After meeting with 11 medical marijuana supporters on Thursday, Minnesota Gov. Mark Dayton (D) appears to have emerged with a more open outlook on potential policy options.
The Star Tribune reports that thanks to the personal stories shared with him, Dayton had revised his views to push for a medical marijuana compromise. A spokesperson for the governor told the paper that it was difficult for him to hear these visitors “enduring such pain and suffering.”
"Nobody wants to be in a position of causing anybody undue suffering or standing in the way of anybody's suffering being relieved," Dayton said, according to the Associated Press. "But you're talking about making law and public policy for 5.3 million people. You have to weigh in the balance what the experts say are the gains for how many people and what they say are the likely losses for how many people."
The AP added that Dayton is keeping his options open, balancing his views on how to help those in need, while supporting a plan that falls in line with police concerns.
"This is about taking law enforcement's veto pen away," Heather Azzi, Political Director for Minnesotans for Compassionate Care political director, told the AP. "The governor offered us a new negotiating partner today."
Earlier in the week, hopes for a medical marijuana bill stalled in the Minnesota House. State Rep. Carly Melin (DFL), the legislation's chief sponsor, told the Pioneer Press Tuesday that despite offering "a number of concessions," negotiations fell flat.
"They still rejected the proposal, so I just don't know where to go from here," Melin said.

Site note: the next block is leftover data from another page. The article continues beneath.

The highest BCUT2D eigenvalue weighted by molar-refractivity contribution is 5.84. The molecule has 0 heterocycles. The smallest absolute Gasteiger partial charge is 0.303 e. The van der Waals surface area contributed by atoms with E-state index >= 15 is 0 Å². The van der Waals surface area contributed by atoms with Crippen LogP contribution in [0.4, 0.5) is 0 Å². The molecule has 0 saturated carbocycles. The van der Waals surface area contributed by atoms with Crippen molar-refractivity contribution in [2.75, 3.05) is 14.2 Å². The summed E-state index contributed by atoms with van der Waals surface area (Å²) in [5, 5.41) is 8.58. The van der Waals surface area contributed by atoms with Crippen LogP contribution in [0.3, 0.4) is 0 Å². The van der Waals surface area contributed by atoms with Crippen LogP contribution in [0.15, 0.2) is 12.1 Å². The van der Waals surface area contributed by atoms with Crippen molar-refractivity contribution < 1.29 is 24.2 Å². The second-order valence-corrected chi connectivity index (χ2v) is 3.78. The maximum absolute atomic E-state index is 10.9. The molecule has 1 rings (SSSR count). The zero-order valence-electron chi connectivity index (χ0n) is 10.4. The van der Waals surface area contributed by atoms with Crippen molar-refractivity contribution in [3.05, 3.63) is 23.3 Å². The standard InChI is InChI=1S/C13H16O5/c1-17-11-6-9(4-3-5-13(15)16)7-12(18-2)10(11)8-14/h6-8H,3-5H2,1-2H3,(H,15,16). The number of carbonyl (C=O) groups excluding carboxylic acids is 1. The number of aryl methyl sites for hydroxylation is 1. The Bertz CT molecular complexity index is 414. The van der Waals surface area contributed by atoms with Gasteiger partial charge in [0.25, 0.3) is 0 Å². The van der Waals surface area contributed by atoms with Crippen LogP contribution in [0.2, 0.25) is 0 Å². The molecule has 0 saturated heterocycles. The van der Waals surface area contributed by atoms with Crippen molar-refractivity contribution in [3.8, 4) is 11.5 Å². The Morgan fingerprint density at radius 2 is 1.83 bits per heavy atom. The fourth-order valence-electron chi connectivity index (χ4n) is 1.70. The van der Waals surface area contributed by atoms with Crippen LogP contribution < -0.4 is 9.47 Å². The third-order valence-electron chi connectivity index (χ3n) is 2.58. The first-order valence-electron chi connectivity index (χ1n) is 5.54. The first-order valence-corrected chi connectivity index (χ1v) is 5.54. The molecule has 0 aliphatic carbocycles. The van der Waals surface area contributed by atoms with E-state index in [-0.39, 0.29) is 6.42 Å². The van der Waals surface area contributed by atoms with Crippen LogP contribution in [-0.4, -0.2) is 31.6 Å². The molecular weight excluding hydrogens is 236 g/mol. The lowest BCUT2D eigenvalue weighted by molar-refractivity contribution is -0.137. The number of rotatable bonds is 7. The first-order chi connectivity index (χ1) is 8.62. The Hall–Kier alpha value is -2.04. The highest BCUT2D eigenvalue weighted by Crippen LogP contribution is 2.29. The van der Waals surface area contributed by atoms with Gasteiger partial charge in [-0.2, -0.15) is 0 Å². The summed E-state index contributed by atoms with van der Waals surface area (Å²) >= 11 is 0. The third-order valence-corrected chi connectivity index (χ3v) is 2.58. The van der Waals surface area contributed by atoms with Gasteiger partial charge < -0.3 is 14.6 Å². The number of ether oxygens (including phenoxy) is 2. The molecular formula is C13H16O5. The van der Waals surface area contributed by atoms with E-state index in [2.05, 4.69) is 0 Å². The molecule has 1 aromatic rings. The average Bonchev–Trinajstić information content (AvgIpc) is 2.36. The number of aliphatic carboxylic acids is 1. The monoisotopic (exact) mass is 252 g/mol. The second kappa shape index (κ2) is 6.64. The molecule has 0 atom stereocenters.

Melin spokesperson Matt Roznowski told Minneapolis City Pages on Wednesday that the next step was for marijuana supporters to directly reach out to their elected officials. And with Thursday's Dayton meeting in the books, advocates appear to have gained a renewed sense of hope that something can happen. According to the AP, the governor told the group that they would receive an opportunity to meet with the state health commissioner, among other items.
"I'm really optimistic that we can make significant progress and we can pass this bill," Patrick McClellan, a 47-year-old resident who has multiple sclerosis and other ailments, told the AP.
McClellan also delivered this statement (via The Marijuana Policy Project):
"We sincerely appreciate Governor Dayton welcoming us into his home and listening to the patients and families who would benefit from legal and safe access to medical marijuana. More importantly, it appears he has taken the veto pen out of the hands of law enforcement and will no longer obstruct the advancement of widely supported medical marijuana legislation. We look forward to working with his chief of staff and health commissioner to arrive at a compromise so we can finally see the adoption of a workable medical marijuana law this session.”